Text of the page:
This is the third and final print. You can see it from the original drawing (above) through the proofing process (below) and in its finished state.
Here are the first two prints in the series:
While I had the ink going, I decided I'd do some printing for the upcoming shows and Christmas season. I spent the afternoon printing all three harvest prints plus three new Paris prints. I filled up my drying rack.
After several hours of printing, on my feet and back and forth between rooms, I decided I'd earned a little back porch banjo-playing time. It's lovely weather here in Memphis for the late fall. It always makes me happy when it's warm enough to sit outside happily.
I was working on a print today from Ile de la Cite (my third Paris print for the December show at Memphis Botanic Gardens), when I noticed on Facebook that Rene Miller is in Atlanta right now. Rene is one of the two musicians who befriended me in Paris, and they played on Ile de la Cite most Saturdays. I spent a number of very happy weekend hours sitting on various sidewalks and listening to him play the blues, accompanied by the excellent Stephen Harrison on bass.
Rene is in Atlanta for three weeks visiting his family, and happily I'm already heading down there during that time for a dance weekend. If I go a day early, I can catch him playing in a blues club down there. We talked on the phone today, and it was great to get a visit. I'm excited just to see him and catch up. I've missed both the guys, and I've been listening to Rene's cd in my truck for the last month, singing along and remembering Paris.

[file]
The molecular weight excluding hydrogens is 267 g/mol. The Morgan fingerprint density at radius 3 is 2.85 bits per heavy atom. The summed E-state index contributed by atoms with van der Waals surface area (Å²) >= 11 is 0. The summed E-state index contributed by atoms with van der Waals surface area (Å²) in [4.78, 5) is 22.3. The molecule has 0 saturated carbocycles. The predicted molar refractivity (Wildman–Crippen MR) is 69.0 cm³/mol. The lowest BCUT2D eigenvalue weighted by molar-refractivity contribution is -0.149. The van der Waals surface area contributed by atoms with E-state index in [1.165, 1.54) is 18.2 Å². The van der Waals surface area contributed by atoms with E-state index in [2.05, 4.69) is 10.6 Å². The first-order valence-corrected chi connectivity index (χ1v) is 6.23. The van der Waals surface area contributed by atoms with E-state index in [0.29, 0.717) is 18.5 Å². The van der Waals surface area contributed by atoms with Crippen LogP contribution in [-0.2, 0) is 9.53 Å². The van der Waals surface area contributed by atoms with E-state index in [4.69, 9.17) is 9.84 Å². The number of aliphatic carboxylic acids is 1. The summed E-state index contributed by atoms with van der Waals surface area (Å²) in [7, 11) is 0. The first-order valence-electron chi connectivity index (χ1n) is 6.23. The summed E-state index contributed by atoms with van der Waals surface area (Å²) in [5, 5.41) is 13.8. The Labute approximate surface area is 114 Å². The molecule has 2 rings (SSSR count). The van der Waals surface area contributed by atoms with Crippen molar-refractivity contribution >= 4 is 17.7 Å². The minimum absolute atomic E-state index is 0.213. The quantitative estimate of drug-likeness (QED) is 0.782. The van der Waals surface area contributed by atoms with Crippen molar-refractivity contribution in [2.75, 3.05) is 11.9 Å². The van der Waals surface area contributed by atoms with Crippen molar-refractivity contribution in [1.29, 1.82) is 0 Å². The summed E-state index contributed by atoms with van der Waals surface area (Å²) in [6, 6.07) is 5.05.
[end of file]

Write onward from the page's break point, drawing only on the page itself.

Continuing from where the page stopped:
Here's a street video of Rene and Stephen doing my very favorite song of theirs -- an old time jazz tune called "Arkansas." They were kind enough to play it for me each week.
In other news today, it's the two month anniversary of Mr. Darcy coming into my life. That's my housemate Neil in the background. I'm really lucky to have them both around.
The PBS show Tennessee Crossroads came to my house to film me yesterday. They said someone emailed them about me a couple of years ago, and they called out of the blue not long ago. A lovely surprise!
It was fun to sit down and talk about what I do. Mostly I just do things by instinct, more or less, and having to verbalize both my calling and my work methods is always an interesting exercise.
It was also fun just to show what I do. I had up close supervision:
After using the proof press to pull a big print, I also cranked up the 1909 Chandler and Price. It's a natural rock star. I love that it's a treadle instead of motor operated.
Mr. Darcy had fun hanging out with the guys and watching the proceedings. He should make the final cut.
They told me it will likely air around March, but they'll give me a heads up ahead of time, so I'll spread the word.